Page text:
See also  Diabetes and Cheese: Benefits, Risks, and Daily Limits

Stir-fries, Kung Pao Chicken, Sichuan Noodles, and lo mein, are among the most popular meat and vegetable dishes that use oyster sauce.

Nutrition information for one serving of oyster sauce (15 grams) can be found on the United States Department of Agriculture’s FoodData Central.

Carbs

Thickening agents, soy sauce, and flavor enhancers are the sources of carbohydrates in oyster sauce. One percent of the recommended daily carbohydrate intake is in each serving.

Protein

One gram of protein comes from oysters in oyster sauce. The protein count will be increased if certain brands use more shellfish. If you want a strong seafood flavor, check the ingredient label to see where oysters are positioned on the list of ingredients; if oysters are listed near the top, the flavor will be stronger.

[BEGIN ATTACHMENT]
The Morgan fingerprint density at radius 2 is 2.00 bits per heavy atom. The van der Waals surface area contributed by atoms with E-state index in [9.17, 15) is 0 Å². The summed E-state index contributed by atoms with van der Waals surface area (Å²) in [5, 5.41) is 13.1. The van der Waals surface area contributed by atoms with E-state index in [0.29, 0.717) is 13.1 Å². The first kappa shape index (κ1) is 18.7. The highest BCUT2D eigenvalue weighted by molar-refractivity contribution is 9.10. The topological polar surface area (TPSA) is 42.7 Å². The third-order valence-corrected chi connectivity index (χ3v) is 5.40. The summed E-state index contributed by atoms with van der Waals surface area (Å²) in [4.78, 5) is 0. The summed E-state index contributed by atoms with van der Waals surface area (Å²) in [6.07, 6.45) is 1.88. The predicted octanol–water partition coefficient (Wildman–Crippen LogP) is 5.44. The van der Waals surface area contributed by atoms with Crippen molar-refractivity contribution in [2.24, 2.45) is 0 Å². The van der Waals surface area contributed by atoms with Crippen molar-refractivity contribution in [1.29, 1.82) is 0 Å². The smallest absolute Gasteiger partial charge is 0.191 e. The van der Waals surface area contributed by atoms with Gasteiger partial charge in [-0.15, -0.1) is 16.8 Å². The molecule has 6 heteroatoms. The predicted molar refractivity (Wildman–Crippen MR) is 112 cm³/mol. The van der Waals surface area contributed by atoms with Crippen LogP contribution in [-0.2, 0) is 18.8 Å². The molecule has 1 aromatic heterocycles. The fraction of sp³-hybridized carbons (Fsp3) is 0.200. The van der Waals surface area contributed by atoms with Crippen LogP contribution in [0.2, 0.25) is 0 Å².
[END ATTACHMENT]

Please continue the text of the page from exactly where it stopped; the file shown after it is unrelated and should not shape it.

Minerals and Vitamins

Iron, at 0.36 milligrams per serving, amounts to two percent of your RDA and is the most prevalent mineral in oyster sauce. Some of the other nutrients include calcium, zinc, magnesium, and vitamin B12.

Fats

The total fat content in 100 grams of oyster sauce is 0.3 grams.

Calories

Oyster sauce is consumed by many people in one sitting, although they do not consume a complete serving. Each serving is 15 calories.

FAQs

Is oyster sauce high in sugar?

Yes, oyster sauce is high in sugar. According to a study published in the Journal of Food Science and Technology, the oyster sauce has a sugar content of up to 18.5%. Consuming a high amount of sugar can cause spikes in blood sugar levels and can be detrimental to the health of diabetics.

What sauces are good for diabetics?

Sauces that are low in sugar, and sodium and have a low glycemic index such as Coconut Aminos, Tamari, Fish sauce, Miso, and Apple Cider Vinegar can be good options for diabetics.

Can diabetics have soy sauce?

Diabetics can have soy sauce in moderation, but it is recommended to look for low-sodium or reduced-sodium soy sauce options, as soy sauce can be high in sodium and sugar which can affect blood sugar levels. Additionally, if a diabetic is gluten intolerant, it is better to look for gluten-free alternatives such as Tamari sauce. It is always best to consult with a healthcare provider before making any dietary changes.